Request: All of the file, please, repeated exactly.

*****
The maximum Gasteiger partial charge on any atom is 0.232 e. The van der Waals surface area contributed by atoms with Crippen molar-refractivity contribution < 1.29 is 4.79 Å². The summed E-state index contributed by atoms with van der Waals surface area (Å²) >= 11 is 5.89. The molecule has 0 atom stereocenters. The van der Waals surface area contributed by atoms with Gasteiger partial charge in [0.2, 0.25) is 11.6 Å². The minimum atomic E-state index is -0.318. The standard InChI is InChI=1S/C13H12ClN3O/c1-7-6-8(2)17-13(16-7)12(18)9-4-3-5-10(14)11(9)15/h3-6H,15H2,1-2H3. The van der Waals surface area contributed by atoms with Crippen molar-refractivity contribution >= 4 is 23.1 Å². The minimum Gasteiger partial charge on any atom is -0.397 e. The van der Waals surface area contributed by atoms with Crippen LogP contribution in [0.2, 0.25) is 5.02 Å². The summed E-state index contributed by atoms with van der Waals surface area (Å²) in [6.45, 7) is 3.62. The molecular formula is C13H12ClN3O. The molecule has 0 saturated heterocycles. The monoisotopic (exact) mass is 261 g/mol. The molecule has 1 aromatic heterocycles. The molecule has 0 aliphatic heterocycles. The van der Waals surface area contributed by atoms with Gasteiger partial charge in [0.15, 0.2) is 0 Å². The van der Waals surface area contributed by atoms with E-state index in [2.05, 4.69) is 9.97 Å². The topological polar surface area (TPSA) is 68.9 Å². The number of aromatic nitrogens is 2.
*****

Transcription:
The maximum Gasteiger partial charge on any atom is 0.232 e. The van der Waals surface area contributed by atoms with Crippen molar-refractivity contribution < 1.29 is 4.79 Å². The summed E-state index contributed by atoms with van der Waals surface area (Å²) >= 11 is 5.89. The molecule has 0 atom stereocenters. The van der Waals surface area contributed by atoms with Gasteiger partial charge in [0.2, 0.25) is 11.6 Å². The minimum atomic E-state index is -0.318. The standard InChI is InChI=1S/C13H12ClN3O/c1-7-6-8(2)17-13(16-7)12(18)9-4-3-5-10(14)11(9)15/h3-6H,15H2,1-2H3. The van der Waals surface area contributed by atoms with Crippen molar-refractivity contribution >= 4 is 23.1 Å². The minimum Gasteiger partial charge on any atom is -0.397 e. The van der Waals surface area contributed by atoms with Crippen LogP contribution in [0.2, 0.25) is 5.02 Å². The summed E-state index contributed by atoms with van der Waals surface area (Å²) in [6.45, 7) is 3.62. The molecular formula is C13H12ClN3O. The molecule has 0 saturated heterocycles. The monoisotopic (exact) mass is 261 g/mol. The molecule has 1 aromatic heterocycles. The molecule has 0 aliphatic heterocycles. The van der Waals surface area contributed by atoms with Gasteiger partial charge in [0.15, 0.2) is 0 Å². The van der Waals surface area contributed by atoms with E-state index in [2.05, 4.69) is 9.97 Å². The topological polar surface area (TPSA) is 68.9 Å². The number of aromatic nitrogens is 2.